Conservation in Action

Conservation in Action Activity Source: U.S. Fish and Wildlife Service. Adapted with permission. “The more clearly we can focus our attention on the wonders and realities of the universe about us, the less taste we shall have for destruction.” --Rachel Carson, 1954 The second full week of October is not only Earth Science Week—it is also National Wildlife Refuge Week! During this time, you are encouraged to consider the legacy of Rachel Carson, an early leader in the environmental conservation movement, and the resource management activities of the U. [Read More]

Finding Slope

Finding Slope Activity Source: Soil Science Society of America. H.M. Galloway, A.L. Zachery, Agronomy Department, Purdue University, Revised by S.S. Fulk-Bringman. Adapted with permission. Earth scientists play an important, if largely invisible, role in many aspects of our daily lives, such as building homes or growing food. For example, geoscientists help determine which locations would be best for undertaking these vital activities. The slope of the soil is an important soil property to consider when building or planting. [Read More]

Geologic Age

Geologic Age Activity Source: Adapted from the USGS Learning Web Lesson Plans Background At the close of the 18th century, the haze of fantasy and mysticism that tended to obscure the true nature of the Earth was being swept away. Careful studies by scientists showed that rocks had diverse origins. Some rock layers, containing clearly identifiable fossil remains of fish and other forms of aquatic animal and plant life, originally formed in the ocean. [Read More]

Geologic Time Scale Analogy

Geologic Time Scale Analogy Activity Source: Ritger, S.D. and R.H. Cummins. 1991. Using student-created metaphors to comprehend geologic time. Journal of Geological Education. 9:9-11. Purpose To introduce students to the vastness of [geologic time](/content/geological- time-scale) and the concept of scale. Background Unraveling time and the Earth’s biologic history are arguably geology’s most important contributions to humanity. Yet it is very difficult for humans to appreciate time beyond that of one or two generations, much less hundreds, thousands, millions and billions of years. [Read More]

It's About Time

It’s About Time Activity Source: National Park Service. Adapted with permission. Geologic time can be difficult for people to understand. Our own lives are so short when we compare them to the age of the Earth, that the hundreds of millions of years of geologic time are almost too much to grasp. But for us to understand Earth activities today, we must have at least some basic understanding of geologic time. [Read More]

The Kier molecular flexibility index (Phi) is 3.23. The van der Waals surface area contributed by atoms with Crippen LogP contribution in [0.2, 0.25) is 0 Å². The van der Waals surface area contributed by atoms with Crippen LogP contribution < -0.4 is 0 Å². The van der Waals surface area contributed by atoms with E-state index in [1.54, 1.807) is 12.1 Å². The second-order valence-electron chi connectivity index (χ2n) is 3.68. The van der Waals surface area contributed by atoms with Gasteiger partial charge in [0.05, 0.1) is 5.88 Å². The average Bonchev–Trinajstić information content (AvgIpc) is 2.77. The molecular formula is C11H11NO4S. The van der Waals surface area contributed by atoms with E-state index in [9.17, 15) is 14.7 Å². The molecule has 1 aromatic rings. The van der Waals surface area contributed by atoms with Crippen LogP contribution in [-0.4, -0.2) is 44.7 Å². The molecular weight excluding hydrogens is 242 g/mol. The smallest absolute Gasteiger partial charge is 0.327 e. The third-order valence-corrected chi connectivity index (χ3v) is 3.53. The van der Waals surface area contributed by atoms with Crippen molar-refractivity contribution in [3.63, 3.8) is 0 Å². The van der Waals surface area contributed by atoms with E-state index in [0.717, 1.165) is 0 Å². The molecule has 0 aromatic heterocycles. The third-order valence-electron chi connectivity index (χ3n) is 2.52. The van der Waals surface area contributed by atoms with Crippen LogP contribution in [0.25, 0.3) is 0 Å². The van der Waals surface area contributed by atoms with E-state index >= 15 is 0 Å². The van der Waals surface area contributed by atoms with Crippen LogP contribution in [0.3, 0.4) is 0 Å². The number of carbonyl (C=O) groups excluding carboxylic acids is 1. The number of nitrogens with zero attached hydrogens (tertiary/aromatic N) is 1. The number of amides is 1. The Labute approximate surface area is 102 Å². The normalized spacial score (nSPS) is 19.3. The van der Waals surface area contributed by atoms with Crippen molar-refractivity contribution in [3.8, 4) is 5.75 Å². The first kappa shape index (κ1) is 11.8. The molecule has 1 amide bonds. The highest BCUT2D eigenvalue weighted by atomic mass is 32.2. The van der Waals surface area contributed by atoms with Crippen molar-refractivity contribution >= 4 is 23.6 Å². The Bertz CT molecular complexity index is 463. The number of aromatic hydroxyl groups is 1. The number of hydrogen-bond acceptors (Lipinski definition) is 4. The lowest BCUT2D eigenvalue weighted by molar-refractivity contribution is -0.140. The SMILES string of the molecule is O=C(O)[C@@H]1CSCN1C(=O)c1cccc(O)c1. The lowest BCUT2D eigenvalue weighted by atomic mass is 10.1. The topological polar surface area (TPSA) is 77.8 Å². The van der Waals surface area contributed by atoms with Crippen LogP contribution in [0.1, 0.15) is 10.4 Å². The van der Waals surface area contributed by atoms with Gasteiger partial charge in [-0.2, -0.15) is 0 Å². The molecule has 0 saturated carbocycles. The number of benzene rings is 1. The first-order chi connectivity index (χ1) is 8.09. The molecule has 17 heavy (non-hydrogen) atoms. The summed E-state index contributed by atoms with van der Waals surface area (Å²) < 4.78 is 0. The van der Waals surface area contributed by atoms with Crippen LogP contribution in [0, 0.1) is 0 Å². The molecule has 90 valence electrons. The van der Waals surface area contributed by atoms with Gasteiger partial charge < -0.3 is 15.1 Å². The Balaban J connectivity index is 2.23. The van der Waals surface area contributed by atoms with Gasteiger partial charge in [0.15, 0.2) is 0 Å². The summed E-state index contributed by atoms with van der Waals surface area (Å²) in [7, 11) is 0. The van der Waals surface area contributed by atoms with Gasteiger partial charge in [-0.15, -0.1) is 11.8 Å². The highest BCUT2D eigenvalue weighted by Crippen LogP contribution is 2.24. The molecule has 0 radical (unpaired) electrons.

Looking for Wild Elements

Looking for Wild Elements Activity Source: Fish & Wildlife Service. Adapted with permission. For the Teacher: Few schools are within walking distance of a federally designated wilderness. However, many schools are within walking distance of land with wild elements. Students can look for examples of places with wild elements on or near their school grounds. Then they can duplicate the activity in a wilder landscape, such as those found on national wildlife refuges. [Read More]

Making Your Own National Park Geologic Tour

Making Your Own National Park Geologic Tour Activity Source: National Park Service, 2006. Adapted with permission. Background In this investigation, you’ll have the opportunity to learn about the many geological features in our country’s national parks. You might not realize this, but a large number of the national parks were created because of their amazing geology. Just think of the geological features of Yellowstone National Park, the Grand Canyon, Hawaii Volcanoes National Park, and many more! [Read More]

Map-Making Basics

Map-Making Basics Activity Source: U.S. Geological Survey, 2006. Adapted with permission. Background Maps are two-dimensional ways of representing information about the natural and built world from a “top-down” perspective. You are probably familiar with road maps that show where roads go and which roads intersect with others and where. You also may have seen weather maps, which show weather patterns across a specific geographic area, or political maps, which show where borders are for countries and areas within those countries. [Read More]

Mapping a Refuge

Mapping a Refuge Activity Source: National Energy Education Development Project. Provided by the U.S. Fish and Wildlife Service. Adapted with permission. The National Wildlife Refuge System, managed by the U.S. Fish and Wildlife Service, is the world’s premier system of public lands and waters set aside to conserve America’s fish, wildlife, and plants. Why not visit a national wildlife refuge ( in or near your community? A refuge is a place where you can record observations of seasonal changes to plants, trees, and wildlife. [Read More]

Places on the Planet: Latitude and Longitude

Places on the Planet: Latitude and Longitude Activity Source: Geological Society of America, 2006. Adapted with permission. Background You may have seen or used Global Positioning System (GPS) devices in cars or on camping trips. These devices use data from satellites orbiting the Earth to locate places on our planet. GPS devices describe the locations to us in the form of latitude and longitude coordinates. Citizen scientists involved in the Geological Society of America’s EarthCaching project (http://www. [Read More]